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OpEdNews Op Eds    H3'ed 10/10/19

Tracking foreign interference in Hong Kong

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At least one Hong Kong-based publication took the trouble of studying the NED's local connections, even publishing a chart of the anti-extradition protest organizational structure. But none of the evidence is conclusive. The most the publication could say was, "If we analyze the historical involvement of NED in Occupy Central and the sequence of events that took place from March in 2019, it is highly possible that the Americans may be potentially involved in the current civil unrest via NED albeit not conclusive."

Issue III of the petition sent to the UN deals with "coordinated, directed and covertly commanded on-ground operations; connived with favorable and compatible local and American media so as to present biased new coverage."

On "coordination," the main political operative is identified as Julie Eadeh, based at the US Consulate after a previous Middle East stint. Eadeh became a viral sensation in China when she was caught on camera, on the same day, meeting with Anson Chan and Martin Lee, close allies of Jimmy Lai, founder of pro-protest Apple Daily, and protest leaders Joshua Wong and Nathan Law in the lobby of the Marriott.

The US State Department responded by calling the Chinese government "thuggish" for releasing photographs and personal information about Eadeh.

The NED and Eadeh are also the subjects of further accusations in the petition's Issue IV ("Investigation of various institutions").

All in the Basic Law

Ma is the author of an exhaustive, extensively annotated book, Hong Kong Basic Law: Principles and Controversies, published by the Hong Kong Legal Exchange Foundation.

Maria Tam, a member both of the Hong Kong SAR Basic Law Committee and of China's National People's Congress, praises the book's analysis of the ultra-sensitive interpretation of the Basic Law, saying "the common law system has remained unaffected, its judicial independence remaining the best in Asia," with Hong Kong firmly placed so far at least as "the third most preferred avenue for international arbitration."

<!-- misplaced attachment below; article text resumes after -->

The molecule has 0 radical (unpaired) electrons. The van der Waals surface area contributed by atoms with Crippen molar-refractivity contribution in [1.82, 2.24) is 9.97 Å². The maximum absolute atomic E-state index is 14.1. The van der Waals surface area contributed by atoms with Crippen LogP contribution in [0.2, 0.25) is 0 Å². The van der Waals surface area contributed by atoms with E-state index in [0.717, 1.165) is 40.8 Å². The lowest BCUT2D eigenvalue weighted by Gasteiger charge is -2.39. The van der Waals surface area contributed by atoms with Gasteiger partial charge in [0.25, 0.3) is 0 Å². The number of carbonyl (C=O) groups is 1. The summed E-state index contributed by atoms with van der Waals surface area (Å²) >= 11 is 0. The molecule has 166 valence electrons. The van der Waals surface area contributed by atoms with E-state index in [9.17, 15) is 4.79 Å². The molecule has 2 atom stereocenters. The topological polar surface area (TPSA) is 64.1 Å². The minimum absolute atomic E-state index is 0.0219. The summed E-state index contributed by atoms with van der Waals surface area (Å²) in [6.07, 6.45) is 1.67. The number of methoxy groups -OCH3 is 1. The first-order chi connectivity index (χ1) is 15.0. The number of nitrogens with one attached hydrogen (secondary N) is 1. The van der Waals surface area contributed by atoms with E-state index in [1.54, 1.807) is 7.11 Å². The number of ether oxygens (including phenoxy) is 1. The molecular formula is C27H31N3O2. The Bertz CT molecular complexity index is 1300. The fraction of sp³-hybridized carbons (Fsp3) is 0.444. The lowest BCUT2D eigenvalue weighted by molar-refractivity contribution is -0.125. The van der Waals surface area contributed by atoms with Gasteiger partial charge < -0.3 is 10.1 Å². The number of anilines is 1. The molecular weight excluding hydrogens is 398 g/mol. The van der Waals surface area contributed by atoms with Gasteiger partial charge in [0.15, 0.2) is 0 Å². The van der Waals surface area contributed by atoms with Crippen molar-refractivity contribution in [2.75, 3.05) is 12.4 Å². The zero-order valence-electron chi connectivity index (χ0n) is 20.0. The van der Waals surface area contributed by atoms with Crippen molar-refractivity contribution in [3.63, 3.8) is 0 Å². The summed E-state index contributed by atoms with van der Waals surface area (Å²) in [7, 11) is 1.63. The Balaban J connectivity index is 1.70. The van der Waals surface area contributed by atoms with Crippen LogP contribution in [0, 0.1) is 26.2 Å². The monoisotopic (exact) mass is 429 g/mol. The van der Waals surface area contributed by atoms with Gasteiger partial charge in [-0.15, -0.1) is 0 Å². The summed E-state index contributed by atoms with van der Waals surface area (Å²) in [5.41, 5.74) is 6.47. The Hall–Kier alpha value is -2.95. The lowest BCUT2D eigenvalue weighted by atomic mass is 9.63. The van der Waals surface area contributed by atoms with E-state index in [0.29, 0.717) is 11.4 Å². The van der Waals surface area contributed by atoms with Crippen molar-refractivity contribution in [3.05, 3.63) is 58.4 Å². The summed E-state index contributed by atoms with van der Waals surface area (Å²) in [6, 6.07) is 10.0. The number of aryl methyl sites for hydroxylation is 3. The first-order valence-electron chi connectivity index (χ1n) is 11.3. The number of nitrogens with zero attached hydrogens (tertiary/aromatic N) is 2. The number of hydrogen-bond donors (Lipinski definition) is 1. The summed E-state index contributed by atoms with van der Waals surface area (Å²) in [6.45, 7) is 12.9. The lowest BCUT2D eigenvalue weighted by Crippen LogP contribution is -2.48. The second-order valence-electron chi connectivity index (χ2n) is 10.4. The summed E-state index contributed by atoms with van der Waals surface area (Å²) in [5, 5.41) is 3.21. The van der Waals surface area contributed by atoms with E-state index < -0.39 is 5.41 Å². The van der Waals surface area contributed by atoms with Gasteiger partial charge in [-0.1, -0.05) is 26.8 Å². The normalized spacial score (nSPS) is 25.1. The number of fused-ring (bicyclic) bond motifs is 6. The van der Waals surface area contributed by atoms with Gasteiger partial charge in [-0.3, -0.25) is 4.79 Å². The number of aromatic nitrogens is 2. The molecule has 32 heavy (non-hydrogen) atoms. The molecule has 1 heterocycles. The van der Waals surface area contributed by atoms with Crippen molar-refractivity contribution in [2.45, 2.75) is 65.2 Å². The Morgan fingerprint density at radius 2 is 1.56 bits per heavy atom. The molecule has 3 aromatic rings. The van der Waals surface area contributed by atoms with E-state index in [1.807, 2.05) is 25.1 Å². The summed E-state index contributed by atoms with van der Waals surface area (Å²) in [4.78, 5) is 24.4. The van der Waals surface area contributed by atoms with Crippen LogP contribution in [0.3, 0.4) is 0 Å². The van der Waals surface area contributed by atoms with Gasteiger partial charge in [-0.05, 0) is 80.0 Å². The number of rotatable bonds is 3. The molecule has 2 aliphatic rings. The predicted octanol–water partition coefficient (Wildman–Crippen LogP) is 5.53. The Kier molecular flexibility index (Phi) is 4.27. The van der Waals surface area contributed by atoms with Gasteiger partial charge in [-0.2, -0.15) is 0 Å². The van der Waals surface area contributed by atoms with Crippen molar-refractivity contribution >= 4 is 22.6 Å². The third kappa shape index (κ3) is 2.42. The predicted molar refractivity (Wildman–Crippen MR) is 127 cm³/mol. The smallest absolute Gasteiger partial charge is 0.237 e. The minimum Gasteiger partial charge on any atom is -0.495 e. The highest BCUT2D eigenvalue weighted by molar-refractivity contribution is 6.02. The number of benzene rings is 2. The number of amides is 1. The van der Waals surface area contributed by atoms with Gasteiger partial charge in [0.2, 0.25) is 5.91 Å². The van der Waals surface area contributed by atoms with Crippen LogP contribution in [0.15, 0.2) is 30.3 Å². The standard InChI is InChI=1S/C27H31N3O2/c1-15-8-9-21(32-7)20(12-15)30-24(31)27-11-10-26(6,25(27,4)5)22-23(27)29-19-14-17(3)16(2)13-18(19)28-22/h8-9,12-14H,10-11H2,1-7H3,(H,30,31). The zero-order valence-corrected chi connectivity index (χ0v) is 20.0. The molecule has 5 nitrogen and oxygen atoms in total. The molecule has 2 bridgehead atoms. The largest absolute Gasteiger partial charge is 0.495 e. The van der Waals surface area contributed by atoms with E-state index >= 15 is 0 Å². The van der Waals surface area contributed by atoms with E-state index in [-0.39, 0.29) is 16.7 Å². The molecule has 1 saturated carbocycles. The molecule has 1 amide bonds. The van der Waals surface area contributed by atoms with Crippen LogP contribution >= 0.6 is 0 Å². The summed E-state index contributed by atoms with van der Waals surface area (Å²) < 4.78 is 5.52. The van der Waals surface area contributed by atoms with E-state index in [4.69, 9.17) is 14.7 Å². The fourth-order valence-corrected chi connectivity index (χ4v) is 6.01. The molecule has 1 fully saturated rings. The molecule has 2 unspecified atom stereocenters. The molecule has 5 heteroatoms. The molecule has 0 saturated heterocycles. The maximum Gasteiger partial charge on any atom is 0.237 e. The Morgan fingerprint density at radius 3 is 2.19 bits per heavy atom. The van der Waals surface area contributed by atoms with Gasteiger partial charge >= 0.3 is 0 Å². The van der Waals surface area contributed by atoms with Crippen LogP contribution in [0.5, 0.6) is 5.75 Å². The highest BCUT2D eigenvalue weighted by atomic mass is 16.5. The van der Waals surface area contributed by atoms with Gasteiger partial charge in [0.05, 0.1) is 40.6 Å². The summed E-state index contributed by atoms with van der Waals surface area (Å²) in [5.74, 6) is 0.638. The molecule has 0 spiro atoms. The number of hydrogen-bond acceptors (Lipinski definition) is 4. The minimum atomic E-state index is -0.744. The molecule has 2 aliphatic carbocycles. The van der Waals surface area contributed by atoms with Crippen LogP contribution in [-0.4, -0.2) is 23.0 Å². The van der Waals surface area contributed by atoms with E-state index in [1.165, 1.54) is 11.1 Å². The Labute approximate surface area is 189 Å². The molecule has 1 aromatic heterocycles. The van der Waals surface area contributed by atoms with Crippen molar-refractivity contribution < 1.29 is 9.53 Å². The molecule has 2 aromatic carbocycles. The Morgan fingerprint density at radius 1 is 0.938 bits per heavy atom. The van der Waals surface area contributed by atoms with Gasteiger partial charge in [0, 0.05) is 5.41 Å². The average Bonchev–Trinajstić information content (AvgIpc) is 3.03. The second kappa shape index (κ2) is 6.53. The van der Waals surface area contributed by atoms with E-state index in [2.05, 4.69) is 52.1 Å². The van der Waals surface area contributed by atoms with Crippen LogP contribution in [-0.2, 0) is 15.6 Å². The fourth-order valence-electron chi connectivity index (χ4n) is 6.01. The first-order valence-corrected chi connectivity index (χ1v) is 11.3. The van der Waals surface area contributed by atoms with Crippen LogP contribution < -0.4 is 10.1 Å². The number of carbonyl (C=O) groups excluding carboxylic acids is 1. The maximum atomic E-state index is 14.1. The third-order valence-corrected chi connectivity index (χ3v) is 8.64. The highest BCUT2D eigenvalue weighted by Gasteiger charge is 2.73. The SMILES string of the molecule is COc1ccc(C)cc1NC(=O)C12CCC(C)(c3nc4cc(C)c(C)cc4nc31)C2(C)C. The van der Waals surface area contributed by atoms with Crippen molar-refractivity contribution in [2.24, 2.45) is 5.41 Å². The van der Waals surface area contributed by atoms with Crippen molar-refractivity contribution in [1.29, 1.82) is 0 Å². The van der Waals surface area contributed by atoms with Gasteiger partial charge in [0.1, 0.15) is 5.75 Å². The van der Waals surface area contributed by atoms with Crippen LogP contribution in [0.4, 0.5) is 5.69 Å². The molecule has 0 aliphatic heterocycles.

In the book, Ma extensively analyzes the finer points of the China containment policy. But he also adds culture to the mix, for instance examining the work of Liang Shuming (1893-1988) on the philosophical compatibility of traditional Chinese Confucianism with the technology of the West. Liang argued that China's choice, in stark terms, was between wholesale Westernization or complete rejection of the West.

But Ma really hits a nerve when he examines Hong Kong's unique role and positioning as a vector of the China containment policy, facilitated by a prevailing anti-communist sentiment and the absence of a national security law.

This is something that cannot be understood without examining the successive waves of emigration to Hong Kong. The first took place during the Communist-Nationalist civil war (1927-1950) and the Sino-Japanese war (1937-1945); the second, during the Cultural Revolution (1966-1977).

Ma significantly quotes a 1982 poll claiming that 95% of respondents were in favor of maintaining British rule. Everyone who followed the 1997 Hong Kong handover remembers the widespread fear of Chinese tanks rolling into Kowloon at midnight.

In sum, Ma argues that, for Washington, what matters is to "make China's island of Hong Kong as difficult to govern for Beijing as possible."

Integrate or perish

Anyone who takes time to carefully study the complexities of the Basic Law can see how Hong Kong is an indivisible part of China. Hundreds of millions of Mainland Chinese now have seen what the black bloc brand of "democracy" vandalizing public and private property has done to ruin Hong Kong.

Arguably, in the long run, and after an inevitable cleanup operation, the whole drama may only strengthen Hong Kong's integration with China. Add to it that China, Macau, Singapore, Malaysia and Japan have separately asked Hong Kong authorities for a detailed list of black bloc rioters.

In my conversations these past few days with informed Hong Kongers mature businessmen and businesswomen who understand the Basic Law and relations with China two themes have been recurrent.

One is the weakness of Carrie Lam's government, with suggestions that the outside non-well-wishers knew her understaffed and overstretched police force would not be up to the task of maintaining security across town. At the same time, many remarked how the response from Washington and London to the Emergency Regulations approval of the anti-mask law was surprisingly restrained.

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Pepe Escobar is an independent geopolitical analyst. He writes for RT, Sputnik and TomDispatch, and is a frequent contributor to websites and radio and TV shows ranging from the US to East Asia. He is the former roving correspondent for Asia (more...)
 

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